Remember the story of Miss Reed, my first-grade teacher? It started with this one little post I wrote about her several years ago. About a month ago, I followed it up with this one, about how I finally learned what became of that miracle worker of a woman. Although she died a few years ago, I was able to contact her son and tell him of the lovely things his mother did for me when I was a little girl. A few days later, he wrote back:
“I apologize for not writing sooner…but each time I sat down to read through your letter in preparation for my reply, I was overwhelmed with emotions. With each read, I could see my mother stooping over to put herself on a child’s level as she offered her carefully chosen words of encouragement and hope…She would be so pleased to hear that you pursued writing. It was mother’s dream to write children’s books when she retired. She believed that if you could nurture a child early enough, that child could later withstand the harsh realities of the world…Thank you for taking the time to share your thoughts and experiences, because through your words and memories I was able to see my mother once again – A priceless gift…”
I assured him that her theory about nurturing children was dead on, and told him how upset I’d been to learn she was leaving our school at the end of first grade. “Your wonderful mother invited me to your house that summer, to make the transition easier,” I wrote. “I played with puppies in your yard.” He wrote back and said that the family had moved to California that year. Mrs. Reed never did realize her dream of writing children’s books. Alzheimer’s took over before she got the chance. But right before the end, she returned to her beloved Memphis, and was surrounded by her loved ones when she died.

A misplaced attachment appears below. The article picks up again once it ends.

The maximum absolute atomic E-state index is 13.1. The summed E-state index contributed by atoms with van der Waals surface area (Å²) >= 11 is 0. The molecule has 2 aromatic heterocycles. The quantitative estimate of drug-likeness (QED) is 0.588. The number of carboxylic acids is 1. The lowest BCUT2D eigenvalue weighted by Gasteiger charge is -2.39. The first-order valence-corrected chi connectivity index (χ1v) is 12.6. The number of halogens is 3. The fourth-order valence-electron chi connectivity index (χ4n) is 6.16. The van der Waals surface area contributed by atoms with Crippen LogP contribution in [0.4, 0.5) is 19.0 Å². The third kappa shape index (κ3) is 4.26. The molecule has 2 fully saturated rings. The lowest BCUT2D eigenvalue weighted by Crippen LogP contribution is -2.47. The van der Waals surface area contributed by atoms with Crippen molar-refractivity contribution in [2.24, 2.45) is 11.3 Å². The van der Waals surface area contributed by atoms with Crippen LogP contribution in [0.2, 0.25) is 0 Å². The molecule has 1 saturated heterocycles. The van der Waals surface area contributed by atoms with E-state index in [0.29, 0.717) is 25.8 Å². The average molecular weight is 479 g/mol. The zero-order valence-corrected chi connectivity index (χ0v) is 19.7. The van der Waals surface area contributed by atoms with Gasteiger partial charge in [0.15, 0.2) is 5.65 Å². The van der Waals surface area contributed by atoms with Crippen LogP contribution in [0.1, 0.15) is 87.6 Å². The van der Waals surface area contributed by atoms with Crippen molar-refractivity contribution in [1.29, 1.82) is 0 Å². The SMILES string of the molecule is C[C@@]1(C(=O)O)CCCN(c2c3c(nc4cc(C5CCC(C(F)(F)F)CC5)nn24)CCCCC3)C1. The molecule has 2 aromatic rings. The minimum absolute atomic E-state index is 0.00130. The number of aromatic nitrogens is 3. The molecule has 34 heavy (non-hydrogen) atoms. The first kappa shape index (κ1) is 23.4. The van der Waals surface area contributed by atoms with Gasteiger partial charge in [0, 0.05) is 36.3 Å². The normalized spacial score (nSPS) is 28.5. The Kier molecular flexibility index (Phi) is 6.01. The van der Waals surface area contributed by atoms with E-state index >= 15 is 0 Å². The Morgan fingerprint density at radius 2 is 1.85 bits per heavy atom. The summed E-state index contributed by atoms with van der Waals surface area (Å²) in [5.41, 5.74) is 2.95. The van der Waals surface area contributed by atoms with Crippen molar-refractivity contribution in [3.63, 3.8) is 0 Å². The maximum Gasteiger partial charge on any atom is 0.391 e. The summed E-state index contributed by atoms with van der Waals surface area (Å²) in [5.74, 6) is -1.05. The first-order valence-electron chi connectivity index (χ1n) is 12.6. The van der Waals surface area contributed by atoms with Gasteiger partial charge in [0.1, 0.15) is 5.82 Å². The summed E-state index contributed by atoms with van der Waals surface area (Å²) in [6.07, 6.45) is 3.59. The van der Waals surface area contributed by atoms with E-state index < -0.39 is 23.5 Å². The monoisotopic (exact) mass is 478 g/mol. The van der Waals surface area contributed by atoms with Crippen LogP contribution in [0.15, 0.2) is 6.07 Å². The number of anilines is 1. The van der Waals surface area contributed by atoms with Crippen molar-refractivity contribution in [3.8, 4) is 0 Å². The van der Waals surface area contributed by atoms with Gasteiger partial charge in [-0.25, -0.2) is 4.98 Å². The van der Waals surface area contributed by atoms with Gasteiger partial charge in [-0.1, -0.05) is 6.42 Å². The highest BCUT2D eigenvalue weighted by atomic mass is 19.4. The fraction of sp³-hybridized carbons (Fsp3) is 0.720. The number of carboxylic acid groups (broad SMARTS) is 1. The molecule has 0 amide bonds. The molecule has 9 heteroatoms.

Last week was kind of a rough one around here. For days, I’ve been miserably sick. One of Amadeus’ best friends was diagnosed with terminal cancer. The father of my daughter’s baby daddy died in his sleep the morning of The Boston Marathon. I think you get the picture. But a couple of gray and gloomy days ago, I checked my email, and there was another message from Mrs. Reed’s son. “I thought you might enjoy these,” he wrote. He’d made a little collage, six gorgeous photos of my former teacher, whose unreliable image I’d been carrying in my head for forty-six years. There were Polaroids of her as a young woman and an old one, as a single mother and a grandmother. A black and white showed her sitting on a sofa with her four small children, including the one writing me (who’s now a grandparent himself). As I studied them, my heart filled with gratitude and happiness. ”I hope one of these pictures shows the smile you remember,” he wrote.
Indeed, one of them did. Although the hair was a different color, there was no mistaking that expression. It was the one I looked forward to seeing throughout first grade. Wasn’t she beautiful?
I’ve never met the person who sent this to me, and I probably never will. But there’s some sort of love that permeates the online world. I like to think of it as the same kind of love, the same genuine kindness that flows between us during times of tragedy and grief. There may always be bombings and massacres–we share the Earth with people who do unspeakable things. But we also share it with the man who took the time to send a stranger photos of his mom.